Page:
Freshman Charlie White from Naperville, Illinois, is also in the mix for a starting spot and could challenge Wacker for the leadoff role. White has top level speed and was one of the highest recruited players out of Illinois.
Freshman Gary Schiender, out of Germantown, Maryland, is expected to play in one of the corner outfield positions. Freshman Mike Montville, junior Jordan Hagel, and Vanderbilt transfer Matt Marquis could all slip into starting roles. Bakich was also intrigued with freshman Austin Kilborn out of Chesterfield,Virginia. Kilborn could be used both in the outfield and on the mound. His pitches were clocked during fall practice in the low-90’s.
Maryland’s pitching staff will return everyone from last season’s weekend starting rotation, but many improvements will be needed. They finished last season with a team ERA of 7.19.
Top starter Brett Harman, who outdueled 2010 first round pick Deck McGuire and shut out Virginia Tech, will not be pitching this season. Bakich said that Harman was pitching “on guts” in many of his starts last season due to an injury to his pitching arm. Harman will redshirt after undergoing surgery on the arm, with an aim to return for the 2012 season.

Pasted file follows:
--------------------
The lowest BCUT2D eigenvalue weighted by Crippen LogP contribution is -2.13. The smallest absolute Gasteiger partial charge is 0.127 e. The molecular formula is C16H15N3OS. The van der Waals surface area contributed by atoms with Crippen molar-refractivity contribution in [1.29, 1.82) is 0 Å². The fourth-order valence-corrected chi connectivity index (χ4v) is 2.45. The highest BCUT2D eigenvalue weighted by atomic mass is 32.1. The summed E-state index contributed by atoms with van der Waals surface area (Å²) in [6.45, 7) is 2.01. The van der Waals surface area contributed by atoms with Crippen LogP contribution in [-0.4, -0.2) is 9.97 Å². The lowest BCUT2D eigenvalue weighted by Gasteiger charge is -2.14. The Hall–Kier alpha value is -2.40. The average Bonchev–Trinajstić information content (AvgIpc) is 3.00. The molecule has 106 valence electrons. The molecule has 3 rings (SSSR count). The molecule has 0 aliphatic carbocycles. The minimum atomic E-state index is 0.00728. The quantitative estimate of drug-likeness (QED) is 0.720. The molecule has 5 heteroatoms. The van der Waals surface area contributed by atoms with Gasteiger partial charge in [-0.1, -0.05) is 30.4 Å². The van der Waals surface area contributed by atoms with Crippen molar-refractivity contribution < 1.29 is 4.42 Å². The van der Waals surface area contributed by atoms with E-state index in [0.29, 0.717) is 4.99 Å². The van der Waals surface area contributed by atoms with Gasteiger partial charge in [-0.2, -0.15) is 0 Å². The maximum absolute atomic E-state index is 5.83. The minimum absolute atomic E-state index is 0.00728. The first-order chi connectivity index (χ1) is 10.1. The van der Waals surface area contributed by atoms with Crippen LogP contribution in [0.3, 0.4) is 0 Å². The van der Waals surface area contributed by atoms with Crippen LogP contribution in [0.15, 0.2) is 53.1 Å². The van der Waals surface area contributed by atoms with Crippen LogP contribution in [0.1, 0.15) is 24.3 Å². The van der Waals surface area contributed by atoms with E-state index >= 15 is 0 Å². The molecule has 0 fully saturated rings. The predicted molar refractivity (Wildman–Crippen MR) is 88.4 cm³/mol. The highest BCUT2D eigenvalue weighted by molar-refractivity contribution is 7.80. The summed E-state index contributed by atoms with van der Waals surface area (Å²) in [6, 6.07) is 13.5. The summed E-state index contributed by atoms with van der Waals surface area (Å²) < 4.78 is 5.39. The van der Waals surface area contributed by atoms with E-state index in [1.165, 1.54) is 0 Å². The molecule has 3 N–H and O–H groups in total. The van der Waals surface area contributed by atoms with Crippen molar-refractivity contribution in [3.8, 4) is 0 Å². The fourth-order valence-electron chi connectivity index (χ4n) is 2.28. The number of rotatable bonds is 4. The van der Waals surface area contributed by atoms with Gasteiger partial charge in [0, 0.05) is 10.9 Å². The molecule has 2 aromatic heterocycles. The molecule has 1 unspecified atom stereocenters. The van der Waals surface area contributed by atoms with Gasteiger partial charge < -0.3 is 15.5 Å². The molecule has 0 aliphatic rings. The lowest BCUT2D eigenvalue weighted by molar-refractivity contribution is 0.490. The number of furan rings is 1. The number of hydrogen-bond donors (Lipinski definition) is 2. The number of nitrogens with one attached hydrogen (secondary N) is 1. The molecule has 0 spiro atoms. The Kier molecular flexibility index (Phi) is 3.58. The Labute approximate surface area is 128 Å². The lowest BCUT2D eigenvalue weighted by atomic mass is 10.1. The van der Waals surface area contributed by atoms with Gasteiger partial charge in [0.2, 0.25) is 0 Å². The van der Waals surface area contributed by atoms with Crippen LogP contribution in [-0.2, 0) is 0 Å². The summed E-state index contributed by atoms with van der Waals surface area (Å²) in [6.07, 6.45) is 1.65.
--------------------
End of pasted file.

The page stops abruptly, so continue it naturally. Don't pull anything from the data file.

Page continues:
The other two returnees to the starting rotation are sophomore RHP Sander Beck and senior LHP Eric Potter. Beck made 16 appearances (15 starts) in a tough year, which saw him go 0-8 with a 7.38 ERA. He had a solid summer with the Alexandria Beetles of the Northwoods League. He went 5-3 with a 1.41 ERA while tossing a no-hitter. Potter only went 2-10 with a 8.80 ERA in 17 starts (15 appearances). Bakich said both of them have improved greatly this summer and should be able to compete with the newcomers for spots in the rotation.
The biggest newcomer – both physically and figuratively – to the pitching staff is David Carroll. The 6-8, 235 pound right hander transfer out of Western Nevada College will be entering his junior season with the Terps. Carroll was the best pitcher in fall practice, according to Bakich. “Carroll was a strike throwing machine, while throwing on a downhill plane.”
The other incomer that could see action is Eugene, Oregon’s Brady Fitzpatrick. He possesses a 88-92 MPH fastball with an excellent changeup.
Lincoln Trail Community College transfer Chuck Ghysels who tops out at 95 MPH is expected to serve as the team’s closer. “Chuck has a swing and miss breaking ball while having a closer’s mentality,” Bakich commented.
The Terrapins will open the 2011 season with a four game series at University of Texas on February 18. Bakich is aiming high with this spring’s squad, thus the start against the legendary Lornhorns. “To be the best, you have to play the best!”